A whale ancestor with four legs has been discovered from fossils in Peru. The missing link between land and sea animal has provided clues as to how whales returned to living in the oceans after millions of years above the surface.
Although whales and dolphins have been swimming around our oceans for millions of years, their ancestors were very much at home on the land. Now one of those ancestors, Peregocetus pacificus, has been revealed from fossils discovered by researchers in Peru. The four legged creature was a perfect mix between land and ocean dweller and sheds some light on how whales evolved into the beautiful animals we see today. Despite looking more like a dinosaur than a whale these fascinating creatures are now believed to be the first mammal to revert back to living underwater. It is also believed that these whacky whales made amazing journeys from Africa to South America without flippers or flukes. So how did whales transition back into the water? What have we learnt? And what were these ancestors really like?
From the sea to land, and back again
Despite living in the world’s oceans for millions of years, whales and dolphins are still babies compared to other marine animals like sharks, octopuses and crustaceans. That is because they split off from other ocean creatures to live on the land hundreds of millions of years ago, like all the animals we see around us today. The difference is that after evolving to live above the surface cetaceans re-evolved to live back below it. That is why all cetaceans from the blue whale to the bottlenose dolphin continue to breathe air rather than water today. But this evolutionary u-turn has made it very hard to track whales’ evolutionary history above the surface. That is because when they were running around on land they were indistinguishable from other mammals and it was only when they developed aquatic features that we could begin to identify fossils as whale ancestors.
The missing link
It was previously believed that the last precursor to whales were small deer-like mammals discovered in India and Pakistan. Researchers thought that these ancestors slowly developed whale like properties after millions of years of living in the shallows. But the discovery of fossils in Peru have provided evidence that there were whales walking around on the Earth before there were any swimming in the sea. Peregocetus pacificus was discovered in 2011 by a group of seven palaeontologists led by Olivier Lambert and is believed to have originated around 42 million years ago. What stands it apart from other whale ancestors discovered in Asia, apart from its physiology, is that it was found in South America. Therefore it must have been capable of making the long swim from Africa. It is therefore likely that P. pacificus was the last whale ancestor to fully be able to live above the surface and a key piece in the evolutionary puzzle of all cetaceans.
Physiology & behaviour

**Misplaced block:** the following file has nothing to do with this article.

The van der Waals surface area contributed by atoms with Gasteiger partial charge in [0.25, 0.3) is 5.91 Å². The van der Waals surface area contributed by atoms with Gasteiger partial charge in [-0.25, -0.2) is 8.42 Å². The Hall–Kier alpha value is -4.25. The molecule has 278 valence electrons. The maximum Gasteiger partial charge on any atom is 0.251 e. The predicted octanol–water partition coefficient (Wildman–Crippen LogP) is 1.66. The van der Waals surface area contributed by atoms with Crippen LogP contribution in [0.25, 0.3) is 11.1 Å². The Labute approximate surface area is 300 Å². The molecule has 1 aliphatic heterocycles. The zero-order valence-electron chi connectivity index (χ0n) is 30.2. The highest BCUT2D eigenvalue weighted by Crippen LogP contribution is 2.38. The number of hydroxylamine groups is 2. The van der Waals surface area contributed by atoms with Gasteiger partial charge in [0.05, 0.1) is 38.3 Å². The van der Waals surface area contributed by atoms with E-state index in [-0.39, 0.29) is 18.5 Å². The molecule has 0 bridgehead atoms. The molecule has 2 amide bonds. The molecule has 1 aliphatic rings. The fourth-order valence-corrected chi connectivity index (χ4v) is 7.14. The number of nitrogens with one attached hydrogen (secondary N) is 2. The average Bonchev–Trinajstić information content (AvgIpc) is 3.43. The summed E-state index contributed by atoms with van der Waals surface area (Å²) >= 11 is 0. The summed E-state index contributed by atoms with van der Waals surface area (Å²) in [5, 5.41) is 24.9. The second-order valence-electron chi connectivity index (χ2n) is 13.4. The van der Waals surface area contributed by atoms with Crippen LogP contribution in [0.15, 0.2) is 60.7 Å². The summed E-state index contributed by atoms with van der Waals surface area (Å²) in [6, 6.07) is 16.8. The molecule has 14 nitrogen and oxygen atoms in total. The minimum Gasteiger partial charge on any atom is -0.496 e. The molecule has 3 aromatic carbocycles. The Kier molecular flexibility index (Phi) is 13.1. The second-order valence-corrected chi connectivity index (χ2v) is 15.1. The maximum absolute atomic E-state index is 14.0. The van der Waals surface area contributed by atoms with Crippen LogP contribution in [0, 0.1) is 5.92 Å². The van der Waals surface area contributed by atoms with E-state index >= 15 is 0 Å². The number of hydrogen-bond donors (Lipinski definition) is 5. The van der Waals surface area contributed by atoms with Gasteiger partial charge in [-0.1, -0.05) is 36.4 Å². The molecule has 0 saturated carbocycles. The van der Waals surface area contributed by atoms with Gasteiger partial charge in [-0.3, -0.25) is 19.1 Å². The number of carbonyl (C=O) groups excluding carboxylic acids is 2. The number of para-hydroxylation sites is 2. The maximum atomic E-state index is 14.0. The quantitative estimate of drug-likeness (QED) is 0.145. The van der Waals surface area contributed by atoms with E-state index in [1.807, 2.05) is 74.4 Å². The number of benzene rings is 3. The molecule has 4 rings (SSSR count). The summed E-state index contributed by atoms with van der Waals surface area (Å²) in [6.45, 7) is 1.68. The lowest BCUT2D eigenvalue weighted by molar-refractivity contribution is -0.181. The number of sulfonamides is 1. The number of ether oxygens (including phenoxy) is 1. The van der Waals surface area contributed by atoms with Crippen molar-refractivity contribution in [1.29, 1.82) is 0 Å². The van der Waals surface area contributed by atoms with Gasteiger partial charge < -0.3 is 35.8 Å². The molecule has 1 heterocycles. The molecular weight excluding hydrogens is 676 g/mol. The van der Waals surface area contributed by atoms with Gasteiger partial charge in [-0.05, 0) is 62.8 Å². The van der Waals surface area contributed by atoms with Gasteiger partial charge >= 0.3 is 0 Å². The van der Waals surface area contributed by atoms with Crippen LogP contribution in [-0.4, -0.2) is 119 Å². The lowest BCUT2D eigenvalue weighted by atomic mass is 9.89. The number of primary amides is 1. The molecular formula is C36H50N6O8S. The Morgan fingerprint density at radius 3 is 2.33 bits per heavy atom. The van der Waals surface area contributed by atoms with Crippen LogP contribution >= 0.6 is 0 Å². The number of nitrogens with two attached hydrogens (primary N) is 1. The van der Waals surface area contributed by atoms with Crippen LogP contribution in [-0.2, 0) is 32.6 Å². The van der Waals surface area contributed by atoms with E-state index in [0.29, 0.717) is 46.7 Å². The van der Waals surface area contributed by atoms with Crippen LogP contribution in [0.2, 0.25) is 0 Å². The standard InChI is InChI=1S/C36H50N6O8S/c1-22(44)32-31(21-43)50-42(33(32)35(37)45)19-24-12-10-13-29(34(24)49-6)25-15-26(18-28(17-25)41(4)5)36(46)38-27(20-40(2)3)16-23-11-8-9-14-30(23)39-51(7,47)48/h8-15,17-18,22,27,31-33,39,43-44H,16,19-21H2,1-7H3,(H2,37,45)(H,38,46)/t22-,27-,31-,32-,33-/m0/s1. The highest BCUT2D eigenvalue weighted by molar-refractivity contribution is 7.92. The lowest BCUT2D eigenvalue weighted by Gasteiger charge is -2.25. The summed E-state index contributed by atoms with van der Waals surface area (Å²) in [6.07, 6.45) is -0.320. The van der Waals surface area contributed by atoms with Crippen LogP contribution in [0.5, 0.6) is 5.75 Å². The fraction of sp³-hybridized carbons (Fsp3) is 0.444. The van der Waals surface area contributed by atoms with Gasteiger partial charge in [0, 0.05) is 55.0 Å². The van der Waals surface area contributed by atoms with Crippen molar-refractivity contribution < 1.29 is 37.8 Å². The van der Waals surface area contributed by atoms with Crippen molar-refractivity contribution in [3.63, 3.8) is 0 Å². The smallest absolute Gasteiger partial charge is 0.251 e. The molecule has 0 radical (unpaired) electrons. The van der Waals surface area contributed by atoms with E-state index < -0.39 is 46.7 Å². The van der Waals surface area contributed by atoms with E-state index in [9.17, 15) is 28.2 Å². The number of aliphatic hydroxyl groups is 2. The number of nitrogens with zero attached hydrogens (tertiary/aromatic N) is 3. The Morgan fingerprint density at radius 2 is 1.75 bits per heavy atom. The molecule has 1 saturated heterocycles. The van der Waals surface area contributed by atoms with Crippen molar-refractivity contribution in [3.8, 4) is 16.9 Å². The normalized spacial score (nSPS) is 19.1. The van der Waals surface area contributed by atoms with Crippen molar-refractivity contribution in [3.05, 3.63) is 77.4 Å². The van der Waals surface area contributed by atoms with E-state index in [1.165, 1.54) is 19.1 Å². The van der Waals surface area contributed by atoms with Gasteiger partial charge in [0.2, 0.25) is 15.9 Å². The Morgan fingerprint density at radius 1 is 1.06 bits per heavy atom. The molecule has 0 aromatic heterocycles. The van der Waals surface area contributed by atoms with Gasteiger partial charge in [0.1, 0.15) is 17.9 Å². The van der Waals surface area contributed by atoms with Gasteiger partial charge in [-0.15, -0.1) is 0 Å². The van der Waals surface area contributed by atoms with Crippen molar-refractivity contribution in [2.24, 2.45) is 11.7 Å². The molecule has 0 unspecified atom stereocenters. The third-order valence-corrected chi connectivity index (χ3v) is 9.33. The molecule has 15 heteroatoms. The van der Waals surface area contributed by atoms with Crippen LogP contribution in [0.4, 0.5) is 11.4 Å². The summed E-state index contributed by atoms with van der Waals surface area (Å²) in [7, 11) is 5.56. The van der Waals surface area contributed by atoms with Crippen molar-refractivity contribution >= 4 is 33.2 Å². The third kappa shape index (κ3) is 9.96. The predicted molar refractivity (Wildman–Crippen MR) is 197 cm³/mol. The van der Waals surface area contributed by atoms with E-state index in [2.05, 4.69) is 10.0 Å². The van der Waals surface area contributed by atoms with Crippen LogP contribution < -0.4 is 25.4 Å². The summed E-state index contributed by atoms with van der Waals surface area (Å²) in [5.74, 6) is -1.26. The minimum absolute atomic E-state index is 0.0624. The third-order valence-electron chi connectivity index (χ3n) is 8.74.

Peregocetus pacificus was perhaps the perfect mix between land and sea animal. Its four legs were all of equal length, fused to the spine at the hips and shoulder, and its digits ended in tiny flattened hooves meaning it would have been comfortable walking on land. But at the same time its streamlined body shape, long powerful tail and most likely webbed feet would have also made it a competent swimmer. However it is likely that the technique it used to swim was more like that of an otter, undulating up and down, than a modern day whale. Its teeth and jaw shape suggest it was carnivorous and resembles modern day predators with canines, pre-molars and complex cusp molars. This means it most likely hunted on land whereas most modern day whales have simple peg-like teeth if they swallow their underwater prey whole or baleen brushes if they feed on plankton.
Over millions of years of evolution caused by an increasingly aquatic lifestyle its physiology and behaviour slowly morphed into what we see today. The pelvic bones uncoupled from the spine to enable more efficient swimming. As more time was spent in buoyant conditions there was less need for strong weight bearing legs. The front legs became flippers and the vestigial hind legs shrunk and disappeared altogether. Their heads became more flattened and its teeth rounded out or disappeared with the shift in diet. Finally the tail developed a fluke to allow for deep dives whilst internally respiratory and circulatory systems developed to deal with a lack of oxygen and crushing pressures of the deep. The result was the incredible array of whales and dolphins we see in our oceans today.
Filling in the gaps
Apart from being very interesting to learn about the discovery of an animal such as Peregocetus pacificus highlights that there is still so much we don’t know about the evolutionary history of our planet. When writing ‘On the Origin of Species’ Charles Darwin even named a chapter ‘On the Imperfection of the Geological Record’. This was seen as something of a flaw in his theory at the time but he was completely right in realising there were still many ancestral species waiting to be discovered. As well as better revealing how modern day cetaceans evolved this discovery also stirs up our fossilferous imagination about an animal we didn’t realise ever existed. Who knows what we will find next. But as we better understand what came before us it gives us a greater appreciation of where we are now.